|Official title||Oxford Partial Knee Replacement: A Randomized Clinical Trial of Three Implant Types.|
|Principal investigator||Kjeld Soballe, MD, Prof.|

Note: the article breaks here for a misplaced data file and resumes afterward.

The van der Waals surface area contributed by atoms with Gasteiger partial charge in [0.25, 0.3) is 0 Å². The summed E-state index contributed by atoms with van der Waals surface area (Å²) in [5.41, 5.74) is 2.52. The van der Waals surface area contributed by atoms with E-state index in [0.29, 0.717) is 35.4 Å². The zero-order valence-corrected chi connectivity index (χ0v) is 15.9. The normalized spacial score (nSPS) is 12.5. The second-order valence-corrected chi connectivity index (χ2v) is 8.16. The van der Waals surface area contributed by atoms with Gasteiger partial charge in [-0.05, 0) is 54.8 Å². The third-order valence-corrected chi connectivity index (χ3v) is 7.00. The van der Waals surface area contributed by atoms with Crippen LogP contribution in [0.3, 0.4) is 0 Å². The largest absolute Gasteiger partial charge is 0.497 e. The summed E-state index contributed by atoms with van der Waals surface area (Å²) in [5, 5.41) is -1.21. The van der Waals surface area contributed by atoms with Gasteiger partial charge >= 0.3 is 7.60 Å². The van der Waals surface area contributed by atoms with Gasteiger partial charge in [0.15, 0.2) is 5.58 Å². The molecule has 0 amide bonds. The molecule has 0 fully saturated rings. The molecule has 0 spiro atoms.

|Description||The purpose of this scientific study is to clarify whether there is a relationship between the appearance of radiolucent lines in bone-cement interphase of the tibial component of the different models of the Oxford Uni Knee prosthesis and poor prognosis of these prostheses. This will be accomplished in a series of three different Oxford Uni Knees by studying: 1. Three way randomized comparison of migration (prosthetic fixation) by Model Based RSA with three different Oxford Uni Knee prosthesis (both tibial trays and femoral components will be assessed). 2. Fluoroscopy (screening) roentgenograms for determination of RLL around the tibial component and "overhang" of the tibial trays. 3. Changes in periprosthetic bone mineral density between the three randomized groups evaluated in the proximal tibia and distal femur on the surgical side and on the unaffected tibial condyle area (BMD). 4. Clinical function of the Uni Knee evaluated by a score system using a recent Danish adaptation of the Oxford Knee Score that consists of a questionnaire filled-out by the patient with 12 simple questions on pre-and postoperative assessment of the ADL. 5. Analysis of wear of the mobile polyethylene (meniscus) including a methodical study as to whether the technique requires weightbearing (standing) stereoroentgenograms or whether non-weightbearing stereoroentgenograms can be used (assessed with Model Based RSA). 6. If a fast bone-remodeling increases the risk of aseptic loosening (histomorphometric results combined with RSA results and possible revision) 7. Increased risk of aseptic loosening with cemented (two designs) compared to uncemented im-plants. 8. If bone-remodeling of the proximal tibia is dependent on gender and age. The study would be considered a success if all designs of the prostheses are firmly fixed and remain so during the entire period of study, that is, no increasing migration is seen using RSA. It would be a success if the appearance of RLL beneath the implant in the proximal tibia is unrelated to bone loss and prosthesis migration. The hypotheses are: 1. RLL in relation to the tibial component is unimportant for fixation of the Oxford Uni Knee as assessed with DEXA and RSA. 2. There is very little wear of the polyethylene in the course of a 5 year follow-up as assessed with RSA. 3. The femoral component is expected to remain fixed throughout the entire period of follow-up. 4. Function assessment as ROM (range of motion) after UKA is satisfactory and generally better than after TKA. 5. All three prosthetic designs are expected to migrate minimally and remain fixed throughout the follow-up period, but the uncemented design is expected to be superior to the cemented design. 6. No difference in clinical outcome between the three prosthetic types. 7. The bone-remodeling rate in the medial periarticular tibia bone increases the risk of aseptic loosening. The primary parameters of effect are RLL, RSA and DEXA. The secondary parameters of effect are bone-remodeling, wear analysis, Oxford Knee Score (ADL) and ROM.|